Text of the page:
Order and Chaos, a Comparison Between the Films of Shane Meadows and Alfred Hitchcock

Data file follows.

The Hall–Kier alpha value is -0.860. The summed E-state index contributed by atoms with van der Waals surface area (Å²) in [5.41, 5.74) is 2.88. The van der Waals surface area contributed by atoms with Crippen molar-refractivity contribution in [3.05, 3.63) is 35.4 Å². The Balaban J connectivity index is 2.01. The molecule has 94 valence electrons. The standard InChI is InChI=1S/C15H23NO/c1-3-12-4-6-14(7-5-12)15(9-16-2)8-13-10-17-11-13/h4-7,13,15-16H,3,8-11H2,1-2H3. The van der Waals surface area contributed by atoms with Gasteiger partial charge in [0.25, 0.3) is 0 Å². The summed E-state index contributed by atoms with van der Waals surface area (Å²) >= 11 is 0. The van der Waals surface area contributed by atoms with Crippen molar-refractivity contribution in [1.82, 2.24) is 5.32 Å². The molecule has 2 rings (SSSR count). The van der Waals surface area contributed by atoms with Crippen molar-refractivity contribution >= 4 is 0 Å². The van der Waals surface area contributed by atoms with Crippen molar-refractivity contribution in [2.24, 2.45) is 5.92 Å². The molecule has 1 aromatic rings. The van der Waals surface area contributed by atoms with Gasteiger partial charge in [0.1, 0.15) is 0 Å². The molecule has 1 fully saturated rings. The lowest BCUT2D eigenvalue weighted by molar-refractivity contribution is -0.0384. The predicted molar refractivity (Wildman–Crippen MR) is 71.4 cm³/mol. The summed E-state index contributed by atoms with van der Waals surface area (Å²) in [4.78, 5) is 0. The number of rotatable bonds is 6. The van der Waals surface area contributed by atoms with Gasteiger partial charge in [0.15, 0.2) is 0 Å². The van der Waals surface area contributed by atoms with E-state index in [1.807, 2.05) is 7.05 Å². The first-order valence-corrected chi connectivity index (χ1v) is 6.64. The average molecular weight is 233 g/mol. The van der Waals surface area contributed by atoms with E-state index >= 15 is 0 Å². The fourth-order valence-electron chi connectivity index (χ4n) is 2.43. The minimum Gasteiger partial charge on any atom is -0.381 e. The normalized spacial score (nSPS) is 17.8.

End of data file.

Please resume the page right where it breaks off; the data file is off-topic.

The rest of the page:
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The styles of Shane Meadow and Alfred Hitchcock could perhaps not be any more different, from the filmmaking language and theory to way they both operate during production. Both being an accomplish auteur with their distinctive filmmaking style well known through out the film critic community. When auteur theory was being developed, Alfred Hitchcock was commonly recognized as the ideal archetype, and his title evokes an instantaneous expectation in terms of theme and techniques. Hitchcock is renowned for his classical Hollywood style of filmmaking with high budgets, man power, prominent stars and technical equipments within an environment of strict schedules and budgeting. His films are engraved by his aptitude of cinematic technique which is epitomize in his way of using camera viewpoints, sophisticated editing and soundtrack to construct suspense. [1] As befits the conductor of mystery and suspense, his films tease with the audience’s nerves, sexually or tabooed topics. His genius was tapping into the most basics of human emotions, fear. However, the way he created fear in his films was far more cutting than merely depicting scenes of extreme violence. Hitchcock could put the audience in touch with how they could become the unwitting victims of secrets, betrayal and even government plot in the midst of their everyday lives. [2] One of the recurring themes that are frequently used is the idea that innocent individuals can get caught up in situations outside their control. Occasionally the characters are accountable of lesser crimes than the ones they are indicted of, however they are innocent of the crimes that are being endorsed to them. Referring to North by Northwest (Alfred Hitchcock, 1959), the protagonist Roger Thornhill (played by Cary Grant) is mistaken by foreign agents to be a fictional persona which had been devised by a US government agency.
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